Val-d’Or, QC (July 20, 2018) – After taking the Brown Jersey at the Tour de l’Abitibi in the Stage 3 time trial on Thursday morning, Riley Sheehan (Team USA) extended his lead in the overall classification later in the day on Stage 4 by winning the field sprint and grabbing the six bonus seconds on offer. Team Canada’s Riley Pickrell, the winner of Stage 1, finished second and took back the Points Jersey.
The short 52.8 kilometre stage that began and finished in the town of Malartic was controlled by the U.S. national team, who quickly shut down any break attempts. Gusting crosswinds also discouraged efforts to get away, and the field came into the final kilometre intact. Sheehan lead up the false flat final straightaway, with Pickrell closing in the last 100 metres, but running out of road. Yoshiaki Fukuda (Japan) took third ahead of team mate Taisei Hino, who lost the Points Jersey to Pickrell. Robin Plamondon (Team Canada) also made the top-10, finishing eighth.
“It was a very good stage, but I would have been happier with the win,” admitted Pickrell. “It was a well raced stage by team USA, so I have to accept second. The wind was a huge factor; the main crosswind section was two kilometres before an intermediate sprint [won by Pickrell] so the pace was fast, and if you were caught out of the first echelon, you had to do a lot of work. The focus has shifted a bit [for the team]; we will still be going for stage wins, but the goal will be to come away from Abitibi with a jersey.”
Sheehan now leads his two team mates Kendrick Boots and Michael Garrison by 11 seconds, with Canadian road and time trial champion Ben Katerberg (Tag Cycling) remaining in fourth, now 15 seconds back. Garrison remains in the Blue Jersey as Best Young Rider, as does Kevin Cervantes (Alterra Home Loans) in the Climber’s Jersey, since there were no KoMs contested.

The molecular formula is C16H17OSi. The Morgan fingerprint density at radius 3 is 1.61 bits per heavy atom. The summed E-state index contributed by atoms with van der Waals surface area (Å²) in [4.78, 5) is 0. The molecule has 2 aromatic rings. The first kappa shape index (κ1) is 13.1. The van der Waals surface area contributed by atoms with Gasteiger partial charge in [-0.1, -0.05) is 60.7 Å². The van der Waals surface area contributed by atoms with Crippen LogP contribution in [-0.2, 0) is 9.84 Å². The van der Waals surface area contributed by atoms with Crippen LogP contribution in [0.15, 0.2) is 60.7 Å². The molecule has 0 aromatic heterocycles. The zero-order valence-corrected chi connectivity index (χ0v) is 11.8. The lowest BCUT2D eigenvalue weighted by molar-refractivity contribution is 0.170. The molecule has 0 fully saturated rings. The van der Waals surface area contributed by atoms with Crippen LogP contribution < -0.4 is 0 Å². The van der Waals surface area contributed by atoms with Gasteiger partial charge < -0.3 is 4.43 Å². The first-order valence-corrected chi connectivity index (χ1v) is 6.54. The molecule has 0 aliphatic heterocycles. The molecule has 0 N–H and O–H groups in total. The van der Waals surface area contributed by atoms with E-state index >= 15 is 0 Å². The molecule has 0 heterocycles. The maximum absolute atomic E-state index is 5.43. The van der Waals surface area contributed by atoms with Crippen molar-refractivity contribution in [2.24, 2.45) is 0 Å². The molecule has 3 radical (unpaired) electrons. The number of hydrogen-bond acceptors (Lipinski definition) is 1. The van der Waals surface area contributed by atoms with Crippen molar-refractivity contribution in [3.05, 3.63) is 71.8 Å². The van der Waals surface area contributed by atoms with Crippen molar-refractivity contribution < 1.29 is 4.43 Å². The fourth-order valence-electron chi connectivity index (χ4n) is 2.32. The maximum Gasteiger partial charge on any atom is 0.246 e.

In the Points competition, Pickrell now has 72 points to Hino’s 64, with Sheehan moving into third with 54 points.
VALENCE, France (AFP) — The always good-humored Peter Sagan soaks in the ambiance at the Tour de France as much as any rider in the peloton. But even pro cycling’s life of the party is wary of overzealous fans that have already had a negative impact on the race.
“We’re not racing in the stadium or on a track, so it’s a bit difficult to control everybody, especially on the last climb,” Sagan said Friday after claiming his third stage win of this Tour de France.
That said, Sagan is used to trailing home among the late finishers on the punishing mountain stages of the Tour. That means being spat at or pushed, or crashing because over-enthusiastic fans get too close for comfort, is unlikely to happen to him.
It’s not the same for the men fighting each other for the yellow jersey.
On Thursday, race leader Geraint Thomas was booed while on the podium after claiming his second successive Alpine stage to reinforce his grip on the yellow jersey.
“To be honest, we’ve had a few boos from the start, we just ignore it,” Thomas said. “Like I said before, as long as they don’t affect the race, touch the riders or inhibit the riders. You prefer everyone to cheer you. I’d rather be on the podium being booed than be getting dropped on the climb.”
Not so fast. (Forgive the pun.) For the vast majority of riders, those of us not racing through France this July, an aero bike might actually be the better tool, even on some climbs. But there is a reason you won’t see the likes of Romain Bardet or Chris Froome ditching their featherweight climbing rigs any time soon.
First, consider what actually constitutes an aero bike: a frame built with truncated airfoil shapes, mated to deep-profile wheels, and integrated cockpits. Those elements combine to reduce drag at various yaw angles you’ll encounter in real-life riding situations.
Next, consider a climber’s bike: It has a frame built with mostly round or slightly shaped tubes, mated to low- to mid-depth wheels, and far less integration. All of those elements combine to make the lightest bike possible (while meeting the UCI’s 6.8kg minimum weight rule, though production bikes are often much lighter than that). Climbers’ bikes are perhaps the most likely to stick to rim brakes for the foreseeable future in the pro peloton, again to shave grams.